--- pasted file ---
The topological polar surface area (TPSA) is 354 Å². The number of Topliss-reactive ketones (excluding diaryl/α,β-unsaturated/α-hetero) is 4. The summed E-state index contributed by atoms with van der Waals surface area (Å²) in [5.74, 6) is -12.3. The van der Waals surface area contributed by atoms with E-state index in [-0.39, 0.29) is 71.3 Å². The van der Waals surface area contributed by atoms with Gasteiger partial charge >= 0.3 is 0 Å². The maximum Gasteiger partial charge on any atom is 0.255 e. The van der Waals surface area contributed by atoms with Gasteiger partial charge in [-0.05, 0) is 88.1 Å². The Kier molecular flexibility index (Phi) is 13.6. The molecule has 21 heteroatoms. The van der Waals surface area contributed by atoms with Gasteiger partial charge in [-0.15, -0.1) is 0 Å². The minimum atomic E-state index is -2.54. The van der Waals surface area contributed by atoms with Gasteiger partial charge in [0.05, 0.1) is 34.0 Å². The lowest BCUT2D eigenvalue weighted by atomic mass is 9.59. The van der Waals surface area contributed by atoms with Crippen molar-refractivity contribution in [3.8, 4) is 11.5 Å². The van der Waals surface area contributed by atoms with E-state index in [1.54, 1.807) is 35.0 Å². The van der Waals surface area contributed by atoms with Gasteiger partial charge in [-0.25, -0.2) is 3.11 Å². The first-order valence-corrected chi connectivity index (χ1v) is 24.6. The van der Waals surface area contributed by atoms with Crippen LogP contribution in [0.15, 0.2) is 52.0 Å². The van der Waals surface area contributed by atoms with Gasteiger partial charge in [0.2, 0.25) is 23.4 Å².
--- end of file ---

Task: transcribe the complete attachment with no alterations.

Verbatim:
The topological polar surface area (TPSA) is 354 Å². The number of Topliss-reactive ketones (excluding diaryl/α,β-unsaturated/α-hetero) is 4. The summed E-state index contributed by atoms with van der Waals surface area (Å²) in [5.74, 6) is -12.3. The van der Waals surface area contributed by atoms with E-state index in [-0.39, 0.29) is 71.3 Å². The van der Waals surface area contributed by atoms with Gasteiger partial charge >= 0.3 is 0 Å². The maximum Gasteiger partial charge on any atom is 0.255 e. The van der Waals surface area contributed by atoms with Gasteiger partial charge in [-0.05, 0) is 88.1 Å². The Kier molecular flexibility index (Phi) is 13.6. The molecule has 21 heteroatoms. The van der Waals surface area contributed by atoms with Gasteiger partial charge in [-0.15, -0.1) is 0 Å². The minimum atomic E-state index is -2.54. The van der Waals surface area contributed by atoms with Gasteiger partial charge in [0.05, 0.1) is 34.0 Å². The lowest BCUT2D eigenvalue weighted by atomic mass is 9.59. The van der Waals surface area contributed by atoms with Crippen molar-refractivity contribution in [3.8, 4) is 11.5 Å². The van der Waals surface area contributed by atoms with E-state index in [1.54, 1.807) is 35.0 Å². The van der Waals surface area contributed by atoms with Gasteiger partial charge in [-0.25, -0.2) is 3.11 Å². The first-order valence-corrected chi connectivity index (χ1v) is 24.6. The van der Waals surface area contributed by atoms with Crippen LogP contribution in [0.15, 0.2) is 52.0 Å². The van der Waals surface area contributed by atoms with Gasteiger partial charge in [0.2, 0.25) is 23.4 Å².